Basis, one of the most well-known stablecoin projects, is shutting down and returning the majority of capital raised to investors, the Block reported citing multiple sources with direct knowledge.
The company, which raised $133 million in funding, faced with regulators as it attempted to get its algorithmic stablecoin off the ground. As a result, Basis is shutting down operations and returning the majority of capital raised to investors. Backers include Bain Capital Ventures, GV, Andreessen Horowitz, Lightspeed Ventures and a number of other firms.
It is not clear exactly what regulatory agency is putting pressure on Basis. Nor is it clear the exact reason why regulators have a problem with their business model or token project.
In private correspondence with Cointelegraph, Nevin Freeman, co-founder and CEO of competing stablecoin project Reserve, commented that the move is evidently due to regulatory concerns around one of Basis’ token types. Freeman stated that, as with other algorithmic stablecoins, Basis’ protocol implements a “secondary token,” in this case known as a “bond” token, which needs to be purchased in order for the primary token to keep its stable peg in place.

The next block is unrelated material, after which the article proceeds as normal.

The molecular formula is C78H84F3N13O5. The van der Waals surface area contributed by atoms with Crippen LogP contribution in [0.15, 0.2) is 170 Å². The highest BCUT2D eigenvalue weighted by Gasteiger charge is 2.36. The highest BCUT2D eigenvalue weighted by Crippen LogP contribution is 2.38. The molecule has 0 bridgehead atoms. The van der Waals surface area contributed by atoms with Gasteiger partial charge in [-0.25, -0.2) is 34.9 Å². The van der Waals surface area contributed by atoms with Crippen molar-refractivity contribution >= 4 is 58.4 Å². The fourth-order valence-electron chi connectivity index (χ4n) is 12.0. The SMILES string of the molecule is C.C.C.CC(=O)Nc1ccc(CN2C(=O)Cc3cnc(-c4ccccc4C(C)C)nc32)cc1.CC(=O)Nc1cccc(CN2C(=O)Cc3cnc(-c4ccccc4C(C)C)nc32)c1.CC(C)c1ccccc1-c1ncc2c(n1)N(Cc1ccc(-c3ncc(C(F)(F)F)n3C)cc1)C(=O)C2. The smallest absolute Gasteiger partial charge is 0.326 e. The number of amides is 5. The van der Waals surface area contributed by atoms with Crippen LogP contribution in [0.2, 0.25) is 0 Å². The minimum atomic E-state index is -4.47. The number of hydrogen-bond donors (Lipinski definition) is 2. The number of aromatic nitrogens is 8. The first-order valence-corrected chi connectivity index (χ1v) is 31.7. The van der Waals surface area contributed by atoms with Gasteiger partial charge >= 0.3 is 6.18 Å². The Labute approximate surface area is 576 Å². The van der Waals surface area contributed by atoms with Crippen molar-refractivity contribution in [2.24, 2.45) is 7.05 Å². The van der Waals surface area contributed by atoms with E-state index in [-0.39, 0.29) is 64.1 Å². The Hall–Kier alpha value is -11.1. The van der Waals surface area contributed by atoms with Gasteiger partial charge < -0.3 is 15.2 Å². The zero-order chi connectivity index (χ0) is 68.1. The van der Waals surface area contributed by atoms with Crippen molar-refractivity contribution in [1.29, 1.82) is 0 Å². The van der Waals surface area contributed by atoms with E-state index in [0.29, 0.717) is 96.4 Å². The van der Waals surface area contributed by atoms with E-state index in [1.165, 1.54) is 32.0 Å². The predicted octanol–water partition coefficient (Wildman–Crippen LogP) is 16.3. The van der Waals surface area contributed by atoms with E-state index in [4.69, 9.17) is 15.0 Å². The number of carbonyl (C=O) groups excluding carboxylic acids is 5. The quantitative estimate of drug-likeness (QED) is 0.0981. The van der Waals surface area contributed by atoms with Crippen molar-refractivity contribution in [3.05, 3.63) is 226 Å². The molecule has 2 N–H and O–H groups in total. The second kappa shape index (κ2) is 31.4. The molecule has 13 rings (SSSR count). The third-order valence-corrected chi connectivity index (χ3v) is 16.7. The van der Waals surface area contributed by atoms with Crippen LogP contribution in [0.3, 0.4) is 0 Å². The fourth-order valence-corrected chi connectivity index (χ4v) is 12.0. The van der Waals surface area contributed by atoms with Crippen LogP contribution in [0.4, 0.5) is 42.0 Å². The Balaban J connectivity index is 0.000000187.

“In many cases, these secondary ‘share’ or ‘bond’ tokens are securities under U.S. law,” – Freeman said, implying that the regulatory steps allegedly behind Basis’ decision to shut down come from the U.S. Securities and Exchange Commission (SEC). Freeman added:
“Since there is only a small set of people who can legally buy these ‘share’ or ‘bond’ unregistered security tokens, protocols based on this mechanism may be at risk — if nobody wants to buy these tokens when the stablecoin is trading below the pegged price, the peg will just stay broken.”
Freeman also noted that not all algorithmic stablecoins will suffer the same fate. Designs can even include ‘share’ tokens, so long as they aren’t the direct source of capital for purchasing stablecoins out of circulation.